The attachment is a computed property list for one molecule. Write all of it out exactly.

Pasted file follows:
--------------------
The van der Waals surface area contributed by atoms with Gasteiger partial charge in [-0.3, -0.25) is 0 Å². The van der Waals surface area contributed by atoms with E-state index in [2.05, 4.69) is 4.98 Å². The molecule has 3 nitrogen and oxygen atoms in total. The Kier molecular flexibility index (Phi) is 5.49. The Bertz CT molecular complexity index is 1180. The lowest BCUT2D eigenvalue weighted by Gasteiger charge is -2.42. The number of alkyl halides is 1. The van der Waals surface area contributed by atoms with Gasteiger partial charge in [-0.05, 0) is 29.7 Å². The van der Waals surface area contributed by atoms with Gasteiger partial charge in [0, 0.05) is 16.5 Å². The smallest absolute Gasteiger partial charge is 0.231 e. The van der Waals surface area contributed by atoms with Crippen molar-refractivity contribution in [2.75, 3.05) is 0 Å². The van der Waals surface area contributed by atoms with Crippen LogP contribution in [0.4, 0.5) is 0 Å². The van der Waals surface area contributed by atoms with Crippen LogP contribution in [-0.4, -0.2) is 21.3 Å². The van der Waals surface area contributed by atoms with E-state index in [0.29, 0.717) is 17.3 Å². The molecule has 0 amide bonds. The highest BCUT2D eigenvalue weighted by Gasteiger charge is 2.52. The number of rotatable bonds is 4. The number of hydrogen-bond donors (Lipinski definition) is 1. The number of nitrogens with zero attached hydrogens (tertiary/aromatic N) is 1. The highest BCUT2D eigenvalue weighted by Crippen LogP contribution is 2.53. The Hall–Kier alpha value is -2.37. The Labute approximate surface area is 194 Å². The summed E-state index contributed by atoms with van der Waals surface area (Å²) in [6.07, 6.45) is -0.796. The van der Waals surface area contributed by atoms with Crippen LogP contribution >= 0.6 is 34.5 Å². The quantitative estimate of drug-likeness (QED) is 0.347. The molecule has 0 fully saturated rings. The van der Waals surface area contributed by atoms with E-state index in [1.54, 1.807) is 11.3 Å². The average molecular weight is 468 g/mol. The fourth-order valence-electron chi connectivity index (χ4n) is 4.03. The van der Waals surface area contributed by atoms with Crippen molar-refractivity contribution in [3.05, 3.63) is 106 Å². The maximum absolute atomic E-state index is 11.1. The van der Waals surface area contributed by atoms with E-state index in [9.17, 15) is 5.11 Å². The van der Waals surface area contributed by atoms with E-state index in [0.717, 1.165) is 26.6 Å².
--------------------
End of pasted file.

The van der Waals surface area contributed by atoms with Gasteiger partial charge in [-0.3, -0.25) is 0 Å². The van der Waals surface area contributed by atoms with E-state index in [2.05, 4.69) is 4.98 Å². The molecule has 3 nitrogen and oxygen atoms in total. The Kier molecular flexibility index (Phi) is 5.49. The Bertz CT molecular complexity index is 1180. The lowest BCUT2D eigenvalue weighted by Gasteiger charge is -2.42. The number of alkyl halides is 1. The van der Waals surface area contributed by atoms with Gasteiger partial charge in [-0.05, 0) is 29.7 Å². The van der Waals surface area contributed by atoms with Gasteiger partial charge in [0, 0.05) is 16.5 Å². The smallest absolute Gasteiger partial charge is 0.231 e. The van der Waals surface area contributed by atoms with Crippen molar-refractivity contribution in [2.75, 3.05) is 0 Å². The van der Waals surface area contributed by atoms with Crippen LogP contribution in [0.4, 0.5) is 0 Å². The van der Waals surface area contributed by atoms with Crippen LogP contribution in [-0.4, -0.2) is 21.3 Å². The van der Waals surface area contributed by atoms with E-state index in [0.29, 0.717) is 17.3 Å². The molecule has 0 amide bonds. The highest BCUT2D eigenvalue weighted by Gasteiger charge is 2.52. The number of rotatable bonds is 4. The number of hydrogen-bond donors (Lipinski definition) is 1. The number of nitrogens with zero attached hydrogens (tertiary/aromatic N) is 1. The highest BCUT2D eigenvalue weighted by Crippen LogP contribution is 2.53. The Hall–Kier alpha value is -2.37. The Labute approximate surface area is 194 Å². The summed E-state index contributed by atoms with van der Waals surface area (Å²) in [6.07, 6.45) is -0.796. The van der Waals surface area contributed by atoms with Crippen LogP contribution >= 0.6 is 34.5 Å². The quantitative estimate of drug-likeness (QED) is 0.347. The molecule has 0 fully saturated rings. The van der Waals surface area contributed by atoms with E-state index in [1.54, 1.807) is 11.3 Å². The average molecular weight is 468 g/mol. The fourth-order valence-electron chi connectivity index (χ4n) is 4.03. The van der Waals surface area contributed by atoms with Crippen molar-refractivity contribution in [3.05, 3.63) is 106 Å². The maximum absolute atomic E-state index is 11.1. The van der Waals surface area contributed by atoms with E-state index in [9.17, 15) is 5.11 Å². The van der Waals surface area contributed by atoms with E-state index in [0.717, 1.165) is 26.6 Å².